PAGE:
1) Youth vs. youth: In his second recruiting class since taking over the reins at Arkansas, coach Stan Heath reeled in one of the nation's best yields. He focused on the interior, landing Charles Thomas, Darian Townes and Steven Hill, a Branson native. Hill has started all six of the Razorbacks' games at center, while Thomas has established himself as Arkansas' main offensive threat in the paint. The freshmen are averaging 16.6 points per game.
Missouri's freshmen, while nearly as heralded, have not been as productive. Both sets of youngsters see a lot of playing time and are asked to contribute more than the typical newcomer. Hill, averaging 3.5 blocks to go with 3.3 points per game, appears to be one of the country's premier defensive players. If he can avoid foul trouble, he will neutralize Missouri's limited inside game, forcing the Tigers to rely on the outside shot. If the 3-pointer isn't falling, it's hard to see how the Tigers could win.
2) The turnover battle: It's not exactly the "40 Minutes of Hell" that former coach Nolan Richardson made famous, but the Razorbacks play an aggressive defense that often involve presses and traps. Arkansas' opponents have wilted under the pressure, turning the ball over more than 19 times per game. That includes 10.5 Arkansas steals.
The Razorbacks are almost as loose with the ball as they force their opponents into being, turning it over nearly 16 times per game. If a team holds a decisive edge in this category -- most likely Arkansas, since Missouri is relatively vanilla in its defensive looks -- it will have a significant advantage.
3) Finding balance: Brewer leads Arkansas at 15.7 points per game, but he is just one of four players to average more than nine points. Guard Eric Ferguson ranks second, averaging 13.5 points off the bench. Swingman Olu Famutimi reaches double digits with 10.8 points, while Thomas rounds out the group with 9.3 points. If one player slips, there are several other Razorbacks waiting in the wings to pick up the slack.
In some ways, the Tigers have a similar mindset. Missouri has three players that can lead the team in scoring on any given night, as sophomore forward Linas Kleiza, senior guard Jason Conley and sophomore guard Thomas Gardner have the ability to take over games offensively. Kleiza had his most diverse game as a Tiger against Oakland over the weekend, falling just shy of a triple-double. Missouri could use another performance like that, especially in the assist count. If Kleiza has more than five helpers, the Tigers should win this game.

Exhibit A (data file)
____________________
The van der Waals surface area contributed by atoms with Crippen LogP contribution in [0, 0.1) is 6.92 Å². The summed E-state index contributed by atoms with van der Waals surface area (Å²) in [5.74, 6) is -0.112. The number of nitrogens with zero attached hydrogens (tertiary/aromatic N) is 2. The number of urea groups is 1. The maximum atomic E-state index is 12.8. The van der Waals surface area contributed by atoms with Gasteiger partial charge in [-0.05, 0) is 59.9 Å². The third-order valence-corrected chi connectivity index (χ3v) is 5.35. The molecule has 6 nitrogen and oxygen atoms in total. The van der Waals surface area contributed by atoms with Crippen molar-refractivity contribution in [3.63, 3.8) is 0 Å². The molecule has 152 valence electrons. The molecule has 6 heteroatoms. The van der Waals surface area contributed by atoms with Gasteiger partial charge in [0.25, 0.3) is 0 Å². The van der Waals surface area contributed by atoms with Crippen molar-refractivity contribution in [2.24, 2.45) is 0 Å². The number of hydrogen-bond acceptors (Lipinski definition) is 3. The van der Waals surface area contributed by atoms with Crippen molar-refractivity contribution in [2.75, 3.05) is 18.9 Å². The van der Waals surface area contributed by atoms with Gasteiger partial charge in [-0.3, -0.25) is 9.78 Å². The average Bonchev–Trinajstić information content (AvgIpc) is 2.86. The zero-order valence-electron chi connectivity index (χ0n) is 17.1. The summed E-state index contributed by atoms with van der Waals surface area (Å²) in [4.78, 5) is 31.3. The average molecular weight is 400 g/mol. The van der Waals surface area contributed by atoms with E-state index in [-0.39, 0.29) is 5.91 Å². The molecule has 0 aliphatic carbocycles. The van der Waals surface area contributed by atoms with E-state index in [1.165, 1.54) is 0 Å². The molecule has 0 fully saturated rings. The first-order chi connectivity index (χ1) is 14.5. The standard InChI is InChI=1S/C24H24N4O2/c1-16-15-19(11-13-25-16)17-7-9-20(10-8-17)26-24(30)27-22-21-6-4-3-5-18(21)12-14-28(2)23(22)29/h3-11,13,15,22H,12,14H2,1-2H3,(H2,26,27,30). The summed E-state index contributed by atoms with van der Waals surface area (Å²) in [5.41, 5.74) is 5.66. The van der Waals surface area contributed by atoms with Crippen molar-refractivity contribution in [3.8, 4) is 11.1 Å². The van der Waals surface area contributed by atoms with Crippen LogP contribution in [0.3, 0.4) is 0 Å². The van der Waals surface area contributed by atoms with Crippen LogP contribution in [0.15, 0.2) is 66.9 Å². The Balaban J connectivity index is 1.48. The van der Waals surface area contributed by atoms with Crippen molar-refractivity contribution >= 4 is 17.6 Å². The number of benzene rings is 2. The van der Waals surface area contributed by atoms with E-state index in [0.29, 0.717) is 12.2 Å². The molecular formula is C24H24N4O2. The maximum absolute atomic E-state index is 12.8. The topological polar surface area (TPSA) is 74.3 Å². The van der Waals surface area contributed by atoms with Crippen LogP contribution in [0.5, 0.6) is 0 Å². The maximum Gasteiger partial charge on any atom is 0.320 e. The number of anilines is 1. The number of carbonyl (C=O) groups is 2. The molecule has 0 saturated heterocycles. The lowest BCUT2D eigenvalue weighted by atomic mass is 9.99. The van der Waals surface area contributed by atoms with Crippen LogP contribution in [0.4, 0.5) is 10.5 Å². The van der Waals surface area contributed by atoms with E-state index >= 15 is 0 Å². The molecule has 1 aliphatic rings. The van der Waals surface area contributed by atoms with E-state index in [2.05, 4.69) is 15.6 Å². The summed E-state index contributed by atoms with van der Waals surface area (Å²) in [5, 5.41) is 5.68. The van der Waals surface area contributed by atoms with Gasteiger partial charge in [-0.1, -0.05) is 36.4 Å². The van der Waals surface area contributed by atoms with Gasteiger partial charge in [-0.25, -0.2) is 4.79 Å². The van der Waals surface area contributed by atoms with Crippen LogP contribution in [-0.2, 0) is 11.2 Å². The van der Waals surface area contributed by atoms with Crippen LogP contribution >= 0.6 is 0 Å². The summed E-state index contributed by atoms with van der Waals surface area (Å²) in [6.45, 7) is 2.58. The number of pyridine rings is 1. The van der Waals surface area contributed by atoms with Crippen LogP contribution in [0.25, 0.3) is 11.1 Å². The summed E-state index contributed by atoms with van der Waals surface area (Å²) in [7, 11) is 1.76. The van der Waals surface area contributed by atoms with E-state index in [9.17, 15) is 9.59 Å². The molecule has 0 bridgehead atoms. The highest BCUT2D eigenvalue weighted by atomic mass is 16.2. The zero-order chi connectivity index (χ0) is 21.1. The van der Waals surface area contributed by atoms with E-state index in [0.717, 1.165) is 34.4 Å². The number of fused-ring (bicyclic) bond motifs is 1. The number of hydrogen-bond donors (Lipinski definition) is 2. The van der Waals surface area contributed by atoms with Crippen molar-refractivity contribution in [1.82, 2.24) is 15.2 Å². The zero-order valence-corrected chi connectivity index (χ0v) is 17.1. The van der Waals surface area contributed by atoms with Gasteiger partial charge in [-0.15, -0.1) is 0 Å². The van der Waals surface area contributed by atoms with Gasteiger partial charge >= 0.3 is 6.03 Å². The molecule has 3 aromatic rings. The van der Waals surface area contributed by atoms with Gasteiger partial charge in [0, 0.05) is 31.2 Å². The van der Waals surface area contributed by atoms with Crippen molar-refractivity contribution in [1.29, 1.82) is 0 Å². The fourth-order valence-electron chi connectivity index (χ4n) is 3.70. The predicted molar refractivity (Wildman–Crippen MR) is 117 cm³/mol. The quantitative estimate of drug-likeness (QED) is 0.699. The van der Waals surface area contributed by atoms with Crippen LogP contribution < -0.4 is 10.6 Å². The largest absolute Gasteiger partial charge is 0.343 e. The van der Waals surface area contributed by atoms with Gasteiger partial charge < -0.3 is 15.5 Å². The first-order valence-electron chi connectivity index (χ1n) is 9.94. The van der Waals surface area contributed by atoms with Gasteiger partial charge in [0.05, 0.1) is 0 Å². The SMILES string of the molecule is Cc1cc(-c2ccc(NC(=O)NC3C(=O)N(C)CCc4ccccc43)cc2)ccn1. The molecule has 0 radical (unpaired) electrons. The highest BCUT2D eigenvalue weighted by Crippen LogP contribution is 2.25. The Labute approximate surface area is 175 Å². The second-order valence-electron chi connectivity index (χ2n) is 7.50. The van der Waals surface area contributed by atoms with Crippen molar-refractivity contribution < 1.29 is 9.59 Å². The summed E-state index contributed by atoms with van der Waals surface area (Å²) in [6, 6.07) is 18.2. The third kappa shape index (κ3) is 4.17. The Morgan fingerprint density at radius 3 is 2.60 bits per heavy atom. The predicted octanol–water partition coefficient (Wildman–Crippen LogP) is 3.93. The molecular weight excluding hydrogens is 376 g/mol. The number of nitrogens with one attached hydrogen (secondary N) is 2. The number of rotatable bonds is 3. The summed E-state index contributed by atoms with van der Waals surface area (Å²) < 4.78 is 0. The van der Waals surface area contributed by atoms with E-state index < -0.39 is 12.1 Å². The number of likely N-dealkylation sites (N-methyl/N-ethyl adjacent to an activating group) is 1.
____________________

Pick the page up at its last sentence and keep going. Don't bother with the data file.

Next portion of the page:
4) Family matters: The Razorbacks would have felt right at home at the Paige Sports Arena after leaving the Bud Walton Arena, their home in Fayetteville since 1994. Alas, the Razorbacks missed that opportunity.
Regardless of the name, this will be Arkansas' first road game of the season after playing four neutral games and two road contests. On Monday, Heath mentioned how important it would be for his young players to deal with an opposing crowd for the first time.
With the surprisingly low attendance the shiny new building has seen in the first few weeks of the season, that might not be much of a problem. If Missouri fans fill the building to see their Tigers play a quality opponent, they could play a large role in deciding the outcome.
5) Projected headline: Razorbacks rally past Tigers
I think it's fair to say Missouri has yet to play a game to its full potential, often playing down to its opponent during the first few weeks. That worked a few times, leading to wins against Murray State and Brown. It failed at others, as Missouri lost to mediocre clubs Davidson and Houston.
The good news is the Tigers can't play down to their opponent this time around. If anything, they'll have to pick up their game to hang with the Hogs. Arkansas has several scoring weapons, the quality of which Missouri has yet to see. A win could start a strong run in the coming weeks before conference play.
A loss could be the beginning of an extremely long December for Tiger fans.
Final score: Razorbacks 77, Tigers 68